May 16th was a significant date for James Boswell and Samuel Johnson. On May 16, 1763, the two met in Tom Davies' bookshop. Twenty-eight years later, on May 16, 1791, Boswell's "Life of Johnson" was finally published. The work would probably never have come to fruition except for the help of Edmond Malone, who shepherded Boswell through the process. Boswell died four years after his great work was published, just three days past the May 16th anniversary; on May 19, 1795.
Both Johnson and Sir Walter Scott have been the subject of many biographies. In most circles, Boswell's "Life of Johnson" is regarded as the world's best. In many circles, John Gibson Lockhart's "Memoirs of the Life of Sir Walter Scott" comes in second. As shown in this passage in Lockhart’s work, by the time Scott and his friends were successful in their fields, Boswell had set the standard by which other biographies would be compared:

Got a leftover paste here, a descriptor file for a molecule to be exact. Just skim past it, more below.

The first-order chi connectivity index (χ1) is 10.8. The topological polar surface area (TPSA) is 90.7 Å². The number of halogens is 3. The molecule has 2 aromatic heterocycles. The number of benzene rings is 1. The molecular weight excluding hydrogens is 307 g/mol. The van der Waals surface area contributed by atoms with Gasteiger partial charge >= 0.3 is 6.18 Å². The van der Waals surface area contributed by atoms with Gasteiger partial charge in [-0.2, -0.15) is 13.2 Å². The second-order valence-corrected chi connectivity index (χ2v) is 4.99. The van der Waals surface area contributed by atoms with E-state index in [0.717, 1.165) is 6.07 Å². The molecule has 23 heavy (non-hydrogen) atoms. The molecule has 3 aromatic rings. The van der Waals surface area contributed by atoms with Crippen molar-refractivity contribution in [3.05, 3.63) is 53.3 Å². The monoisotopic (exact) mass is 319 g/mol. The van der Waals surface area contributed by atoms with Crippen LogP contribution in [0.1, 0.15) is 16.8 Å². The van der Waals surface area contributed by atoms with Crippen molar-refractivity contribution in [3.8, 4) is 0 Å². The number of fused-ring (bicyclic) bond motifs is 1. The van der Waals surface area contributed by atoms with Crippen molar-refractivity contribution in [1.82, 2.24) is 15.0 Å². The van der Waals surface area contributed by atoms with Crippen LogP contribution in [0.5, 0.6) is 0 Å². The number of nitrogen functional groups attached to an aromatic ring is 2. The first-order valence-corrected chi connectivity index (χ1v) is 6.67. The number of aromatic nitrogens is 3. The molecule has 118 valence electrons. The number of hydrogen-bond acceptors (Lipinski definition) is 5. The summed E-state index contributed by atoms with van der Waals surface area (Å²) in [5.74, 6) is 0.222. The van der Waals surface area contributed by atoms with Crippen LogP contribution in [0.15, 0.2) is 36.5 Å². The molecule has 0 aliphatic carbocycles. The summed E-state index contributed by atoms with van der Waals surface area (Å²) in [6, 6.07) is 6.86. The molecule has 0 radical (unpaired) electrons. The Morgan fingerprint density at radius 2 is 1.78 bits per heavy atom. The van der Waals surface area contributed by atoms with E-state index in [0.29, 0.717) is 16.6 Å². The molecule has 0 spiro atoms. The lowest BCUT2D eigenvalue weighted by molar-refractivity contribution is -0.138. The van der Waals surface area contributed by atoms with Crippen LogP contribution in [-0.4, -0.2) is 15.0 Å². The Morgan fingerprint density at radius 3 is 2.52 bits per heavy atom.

'After returning home, Ballantyne made another journey to Glasgow for the purchase of types; and on entering the Kelso coach for this purpose, "It would not be easy," says he, "to express my joy on finding that Mr. Scott was to be one of my partners in the carriage, the only other passenger being a fine, stout, muscular, old Quaker. A very few miles reestablished us on our ancient footing. Travelling not being half so speedy then as it is now, there was plenty of leisure for talk, and Mr. Scott was exactly what is called the old man. He abounded, as in the days of boyhood, in legendary lore, and had now added to the stock, as his recitations showed, many of those fine ballads which afterwards composed the Minstrelsy. Indeed, I was more delighted with him than ever; and, by way of reprisal, I opened on him my London budget, collected from Holcroft and Godwin. I doubt if Boswell ever showed himself a more skilful Reporter than I did on this occasion...'